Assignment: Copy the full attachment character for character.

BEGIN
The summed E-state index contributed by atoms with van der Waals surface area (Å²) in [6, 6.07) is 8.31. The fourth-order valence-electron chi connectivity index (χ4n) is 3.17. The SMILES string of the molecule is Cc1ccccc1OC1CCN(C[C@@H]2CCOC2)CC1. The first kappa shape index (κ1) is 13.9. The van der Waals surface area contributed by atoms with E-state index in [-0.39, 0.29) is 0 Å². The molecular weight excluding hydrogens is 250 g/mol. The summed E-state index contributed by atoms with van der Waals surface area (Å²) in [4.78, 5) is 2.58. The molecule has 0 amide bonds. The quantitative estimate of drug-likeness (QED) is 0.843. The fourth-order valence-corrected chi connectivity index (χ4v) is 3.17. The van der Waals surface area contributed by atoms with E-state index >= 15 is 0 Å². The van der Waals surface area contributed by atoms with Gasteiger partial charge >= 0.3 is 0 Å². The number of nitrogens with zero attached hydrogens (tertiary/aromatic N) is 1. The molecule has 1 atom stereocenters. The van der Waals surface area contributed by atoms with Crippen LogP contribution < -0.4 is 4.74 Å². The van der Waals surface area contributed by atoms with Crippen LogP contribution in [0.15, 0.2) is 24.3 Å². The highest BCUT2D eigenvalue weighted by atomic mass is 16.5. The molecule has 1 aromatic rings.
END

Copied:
The summed E-state index contributed by atoms with van der Waals surface area (Å²) in [6, 6.07) is 8.31. The fourth-order valence-electron chi connectivity index (χ4n) is 3.17. The SMILES string of the molecule is Cc1ccccc1OC1CCN(C[C@@H]2CCOC2)CC1. The first kappa shape index (κ1) is 13.9. The van der Waals surface area contributed by atoms with E-state index in [-0.39, 0.29) is 0 Å². The molecular weight excluding hydrogens is 250 g/mol. The summed E-state index contributed by atoms with van der Waals surface area (Å²) in [4.78, 5) is 2.58. The molecule has 0 amide bonds. The quantitative estimate of drug-likeness (QED) is 0.843. The fourth-order valence-corrected chi connectivity index (χ4v) is 3.17. The van der Waals surface area contributed by atoms with E-state index >= 15 is 0 Å². The van der Waals surface area contributed by atoms with Gasteiger partial charge >= 0.3 is 0 Å². The number of nitrogens with zero attached hydrogens (tertiary/aromatic N) is 1. The molecule has 1 atom stereocenters. The van der Waals surface area contributed by atoms with Crippen LogP contribution < -0.4 is 4.74 Å². The van der Waals surface area contributed by atoms with Crippen LogP contribution in [0.15, 0.2) is 24.3 Å². The highest BCUT2D eigenvalue weighted by atomic mass is 16.5. The molecule has 1 aromatic rings.